September 19, 2011 § 1 Comment
One of my students was asking about an exercise written by a certain French pedagogue, Charles-Louis Hanon. Pianists have played Hanon exercises for 150 years. Teachers assign them automatically, without much soul-searching. They have passed into the realm of unexamined truths: everyone else plays them, they must be good.
Problem is, piano exercises are like penicillin. They can be wonder drugs or useless wastes of time or downright harmful. You only want to prescribe them as needed and only after careful diagnosis.
Watch out! Piano exercises can be hazardous to your health. Use only under supervision and only as directed. Do not attempt to operate machinery like a piano while under the influence of this stuff.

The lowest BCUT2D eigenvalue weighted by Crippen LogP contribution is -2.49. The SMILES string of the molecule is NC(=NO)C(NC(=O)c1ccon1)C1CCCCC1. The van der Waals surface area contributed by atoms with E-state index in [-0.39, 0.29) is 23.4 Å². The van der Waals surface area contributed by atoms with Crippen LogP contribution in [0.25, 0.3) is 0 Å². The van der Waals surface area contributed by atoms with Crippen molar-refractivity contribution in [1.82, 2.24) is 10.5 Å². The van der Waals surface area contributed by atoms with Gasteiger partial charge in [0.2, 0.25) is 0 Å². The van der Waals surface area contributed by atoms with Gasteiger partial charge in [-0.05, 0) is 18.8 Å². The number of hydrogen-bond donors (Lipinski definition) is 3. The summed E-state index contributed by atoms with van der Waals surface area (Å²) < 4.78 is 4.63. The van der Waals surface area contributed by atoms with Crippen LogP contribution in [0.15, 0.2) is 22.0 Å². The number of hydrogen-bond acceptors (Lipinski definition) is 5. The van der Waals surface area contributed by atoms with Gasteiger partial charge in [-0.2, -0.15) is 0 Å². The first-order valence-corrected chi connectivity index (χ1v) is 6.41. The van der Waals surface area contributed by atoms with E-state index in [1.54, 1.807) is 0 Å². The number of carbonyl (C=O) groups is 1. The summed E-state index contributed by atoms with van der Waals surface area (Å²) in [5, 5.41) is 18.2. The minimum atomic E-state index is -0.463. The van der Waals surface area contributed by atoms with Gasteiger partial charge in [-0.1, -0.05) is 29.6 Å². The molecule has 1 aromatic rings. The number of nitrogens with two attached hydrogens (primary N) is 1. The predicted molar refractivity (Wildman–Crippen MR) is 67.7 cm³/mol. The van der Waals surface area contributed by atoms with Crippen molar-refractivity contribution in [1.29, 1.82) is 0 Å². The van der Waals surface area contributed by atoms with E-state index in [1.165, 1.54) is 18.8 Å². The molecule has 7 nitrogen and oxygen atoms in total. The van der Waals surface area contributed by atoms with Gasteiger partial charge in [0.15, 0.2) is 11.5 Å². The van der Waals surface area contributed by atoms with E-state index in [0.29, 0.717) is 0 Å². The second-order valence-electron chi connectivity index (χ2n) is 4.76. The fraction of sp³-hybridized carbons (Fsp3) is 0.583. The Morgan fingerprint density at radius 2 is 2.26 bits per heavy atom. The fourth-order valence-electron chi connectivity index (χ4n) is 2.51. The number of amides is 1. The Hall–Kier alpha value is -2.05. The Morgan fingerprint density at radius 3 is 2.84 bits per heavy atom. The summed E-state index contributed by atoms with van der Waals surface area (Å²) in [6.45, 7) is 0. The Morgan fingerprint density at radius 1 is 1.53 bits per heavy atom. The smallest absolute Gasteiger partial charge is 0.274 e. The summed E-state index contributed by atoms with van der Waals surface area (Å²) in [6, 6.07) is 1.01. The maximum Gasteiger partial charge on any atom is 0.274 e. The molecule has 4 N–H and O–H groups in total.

My student asked about one of these gems in her lesson book and I said, “For you, for now, no. It will just make you tighten up”.
To my surprise she started singing, “We’re gonna tighten up. Let’s do the tighten up. Everyone can do it now so get to it”.
I think Archie Bell and the Drells had a different idea about “tight” than I do. What do you think? Here they are with the Hanon theme song.
And it is because you see the world like this that your students BLOOM. Besides, isn’t the phrase “tickling the ivories” all about that same idea, not “clutching at them and leaving clawmarks”?